They (we’ll come back to who ‘they’ are later) used to say that “it pays to advertise.” As I write this article, one high-powered advertising executive – Saatchi & Saatchi CEO, Kevin Roberts, is possibly reviewing that sentence. And probably his pension plan. Right behind “it pays to advertise” in the queue for the cliché abattoir, you might recognise another old friend: “there’s no such thing as bad publicity.” If Mr Roberts wishes to carry on believing that, he may be well advised to stay away from Twitter for a while.
You don’t need to be a creative genius to imagine some of the feedback that others have generously found time to offer Mr Roberts. The inverse relationship between the status of organisational positions and the percentage of them held by women, the pay gap between men and women, and the responsibility of leaders to promote and enhance inclusivity were just three emerging themes. Reading a cross-section of these earlier today, there is definitely a failure of leadership issue at play in his comments (which first appeared in a magazine called, now perhaps ironically, Business Insider), although perhaps this failure is more nuanced and detailed than the heat of the current debate suggests.
It is, of course, not just sexist but hugely naïve of Mr Roberts to speak of women lacking ‘vertical ambition’, but it felt even more naïve of him to go on to say:
“Rather than holding ambitions to progress into the higher echelons of the c-suite, many women — and men — simply want to be happy and do great work, which management can often overlook, Roberts said.
He added: “So we are trying to impose our antiquated shit on them, and they are going: ‘Actually guys, you’re missing the point, you don’t understand: I’m way happier than you.’ Their ambition is not a vertical ambition, it’s this intrinsic, circular ambition to be happy. So they say: ‘We are not judging ourselves by those standards that you idiotic dinosaur-like men judge yourself by’.
At which point, I couldn’t help but think that the most antiquated things about Mr Roberts were his approach to organisational change, job design and employee engagement. And there are a number of strands here. The dullest of these is to point out that, in a creative parallel with scientific and technical professions (eg pharmacist, engineer), organisations do face issues in designing roles that enables people to progress to senior roles without the focus shifting entirely from the profession in question to managerialism. But this real and serious issue (which, as he says, also affects men) deserves more intelligent commentary and concern that the implication that wanting to be ‘happy’ is somehow wrong. Or to fail to comment – let alone act – on the implication that management positions in his organisation were unhappy ones.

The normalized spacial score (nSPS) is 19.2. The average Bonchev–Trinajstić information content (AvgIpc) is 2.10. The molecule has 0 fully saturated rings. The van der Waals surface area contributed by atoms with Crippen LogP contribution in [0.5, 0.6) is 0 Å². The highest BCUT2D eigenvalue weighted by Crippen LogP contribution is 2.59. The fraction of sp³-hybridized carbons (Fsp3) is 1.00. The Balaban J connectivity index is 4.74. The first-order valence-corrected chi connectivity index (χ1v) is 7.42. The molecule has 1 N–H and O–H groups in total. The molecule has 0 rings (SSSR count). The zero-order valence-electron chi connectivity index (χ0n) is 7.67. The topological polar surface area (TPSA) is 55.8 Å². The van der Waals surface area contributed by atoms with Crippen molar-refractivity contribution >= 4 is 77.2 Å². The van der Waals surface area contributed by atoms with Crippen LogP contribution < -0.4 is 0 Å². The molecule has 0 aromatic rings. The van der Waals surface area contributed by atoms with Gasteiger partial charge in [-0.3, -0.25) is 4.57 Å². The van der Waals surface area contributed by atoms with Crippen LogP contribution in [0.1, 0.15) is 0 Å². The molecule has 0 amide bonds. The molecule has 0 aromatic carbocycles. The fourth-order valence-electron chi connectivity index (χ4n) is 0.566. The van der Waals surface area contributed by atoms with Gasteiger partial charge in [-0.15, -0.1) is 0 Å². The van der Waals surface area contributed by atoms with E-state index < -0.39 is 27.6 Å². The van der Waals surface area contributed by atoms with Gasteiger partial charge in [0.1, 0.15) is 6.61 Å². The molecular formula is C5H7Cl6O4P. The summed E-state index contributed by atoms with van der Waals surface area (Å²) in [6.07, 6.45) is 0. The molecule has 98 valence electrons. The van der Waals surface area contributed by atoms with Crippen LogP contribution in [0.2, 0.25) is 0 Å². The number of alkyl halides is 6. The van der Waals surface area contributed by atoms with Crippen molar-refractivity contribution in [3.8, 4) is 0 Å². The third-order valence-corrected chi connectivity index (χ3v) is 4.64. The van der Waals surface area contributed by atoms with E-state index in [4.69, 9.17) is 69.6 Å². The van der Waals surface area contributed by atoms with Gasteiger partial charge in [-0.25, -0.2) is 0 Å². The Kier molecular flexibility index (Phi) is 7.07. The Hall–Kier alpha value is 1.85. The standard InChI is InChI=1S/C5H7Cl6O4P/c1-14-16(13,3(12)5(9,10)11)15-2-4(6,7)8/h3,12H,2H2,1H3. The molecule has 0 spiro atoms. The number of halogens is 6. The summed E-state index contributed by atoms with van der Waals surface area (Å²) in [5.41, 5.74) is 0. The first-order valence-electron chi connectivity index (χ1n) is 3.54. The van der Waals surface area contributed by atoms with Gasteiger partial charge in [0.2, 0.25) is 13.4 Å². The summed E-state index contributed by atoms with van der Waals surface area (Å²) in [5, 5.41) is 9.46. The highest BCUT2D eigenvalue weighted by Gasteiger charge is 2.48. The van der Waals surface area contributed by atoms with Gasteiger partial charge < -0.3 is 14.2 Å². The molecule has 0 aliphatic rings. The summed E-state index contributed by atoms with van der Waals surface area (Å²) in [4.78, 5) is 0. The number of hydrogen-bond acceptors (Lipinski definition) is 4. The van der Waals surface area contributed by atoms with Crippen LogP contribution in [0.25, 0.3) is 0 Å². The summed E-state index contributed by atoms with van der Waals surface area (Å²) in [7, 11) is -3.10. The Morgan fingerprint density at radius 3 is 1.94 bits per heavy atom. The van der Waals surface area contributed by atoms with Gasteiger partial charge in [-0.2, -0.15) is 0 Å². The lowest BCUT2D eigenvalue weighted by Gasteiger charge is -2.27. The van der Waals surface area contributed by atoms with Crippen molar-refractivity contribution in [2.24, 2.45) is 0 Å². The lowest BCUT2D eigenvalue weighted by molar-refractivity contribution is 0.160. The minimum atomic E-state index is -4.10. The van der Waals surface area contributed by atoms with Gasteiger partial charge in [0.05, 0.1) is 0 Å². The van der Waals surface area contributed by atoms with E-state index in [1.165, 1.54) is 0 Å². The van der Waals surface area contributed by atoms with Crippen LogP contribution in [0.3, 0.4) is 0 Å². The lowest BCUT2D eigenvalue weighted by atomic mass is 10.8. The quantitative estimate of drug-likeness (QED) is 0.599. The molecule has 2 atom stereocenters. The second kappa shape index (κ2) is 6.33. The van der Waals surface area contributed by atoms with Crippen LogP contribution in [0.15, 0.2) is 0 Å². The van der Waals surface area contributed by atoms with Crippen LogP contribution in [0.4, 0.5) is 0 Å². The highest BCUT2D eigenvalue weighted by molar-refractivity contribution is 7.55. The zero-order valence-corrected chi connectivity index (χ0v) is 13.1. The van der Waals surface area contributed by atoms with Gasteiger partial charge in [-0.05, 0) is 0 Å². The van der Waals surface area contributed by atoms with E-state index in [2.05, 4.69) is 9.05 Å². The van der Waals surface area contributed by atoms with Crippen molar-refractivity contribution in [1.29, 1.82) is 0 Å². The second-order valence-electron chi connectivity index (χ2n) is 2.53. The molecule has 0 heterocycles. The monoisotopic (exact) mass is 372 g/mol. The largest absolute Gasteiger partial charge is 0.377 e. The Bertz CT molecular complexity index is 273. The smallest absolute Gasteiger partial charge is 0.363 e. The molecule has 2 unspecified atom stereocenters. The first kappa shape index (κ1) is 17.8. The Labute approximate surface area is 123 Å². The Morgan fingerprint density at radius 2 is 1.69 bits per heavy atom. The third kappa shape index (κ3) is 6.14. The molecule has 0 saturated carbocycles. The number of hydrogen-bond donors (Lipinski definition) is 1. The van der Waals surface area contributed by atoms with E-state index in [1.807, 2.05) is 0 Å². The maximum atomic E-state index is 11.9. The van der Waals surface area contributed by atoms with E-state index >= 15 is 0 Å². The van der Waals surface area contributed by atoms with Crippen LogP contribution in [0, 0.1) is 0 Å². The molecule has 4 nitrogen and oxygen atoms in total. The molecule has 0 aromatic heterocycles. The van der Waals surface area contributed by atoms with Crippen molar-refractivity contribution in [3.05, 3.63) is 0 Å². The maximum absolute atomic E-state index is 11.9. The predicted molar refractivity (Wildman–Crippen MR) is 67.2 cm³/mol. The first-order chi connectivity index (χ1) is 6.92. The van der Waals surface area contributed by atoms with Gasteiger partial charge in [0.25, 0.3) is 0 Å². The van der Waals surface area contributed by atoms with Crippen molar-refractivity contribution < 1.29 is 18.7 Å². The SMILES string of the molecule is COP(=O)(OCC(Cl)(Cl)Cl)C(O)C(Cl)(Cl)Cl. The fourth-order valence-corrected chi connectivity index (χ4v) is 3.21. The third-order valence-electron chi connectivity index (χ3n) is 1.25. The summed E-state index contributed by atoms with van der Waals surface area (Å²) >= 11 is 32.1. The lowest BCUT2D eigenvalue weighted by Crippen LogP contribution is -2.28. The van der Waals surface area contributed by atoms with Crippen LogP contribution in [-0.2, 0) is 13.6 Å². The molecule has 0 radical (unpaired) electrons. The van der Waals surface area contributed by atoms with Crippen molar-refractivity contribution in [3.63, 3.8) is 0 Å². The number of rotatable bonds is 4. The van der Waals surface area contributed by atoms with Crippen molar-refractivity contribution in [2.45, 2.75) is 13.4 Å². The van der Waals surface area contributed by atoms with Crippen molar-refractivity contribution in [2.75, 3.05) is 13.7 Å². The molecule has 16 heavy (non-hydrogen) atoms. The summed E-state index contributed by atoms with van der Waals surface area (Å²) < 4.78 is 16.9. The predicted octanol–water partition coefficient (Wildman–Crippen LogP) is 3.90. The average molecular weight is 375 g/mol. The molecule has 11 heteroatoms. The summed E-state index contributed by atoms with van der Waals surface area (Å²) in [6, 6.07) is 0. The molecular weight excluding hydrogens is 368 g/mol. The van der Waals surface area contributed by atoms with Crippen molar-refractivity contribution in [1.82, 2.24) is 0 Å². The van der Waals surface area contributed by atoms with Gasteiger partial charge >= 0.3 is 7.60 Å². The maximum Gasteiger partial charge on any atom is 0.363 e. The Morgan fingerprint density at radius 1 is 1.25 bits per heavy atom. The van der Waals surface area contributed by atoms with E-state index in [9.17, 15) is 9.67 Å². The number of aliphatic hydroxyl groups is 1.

The creativity on which Mr Roberts’ industry rests does not, it seems, extend to designing an organisation that reviews organisational contribution and assesses creative input as being as vital as ‘managing’. Nor even to thinking that the two shouldn’t be mutually exclusive: divisions of responsibility aren’t something that was set in stone in the eighteenth century, never to be questioned again. (Perhaps, in the spirit of self-awareness, he might complete the Gender Types Test? The wording of its results classifications could do with some help, however: scores of 44% masculine and 26% feminine lead to a classification of ‘Casually Masculine’. Although one would hope nothing like as casual as Mr Roberts.)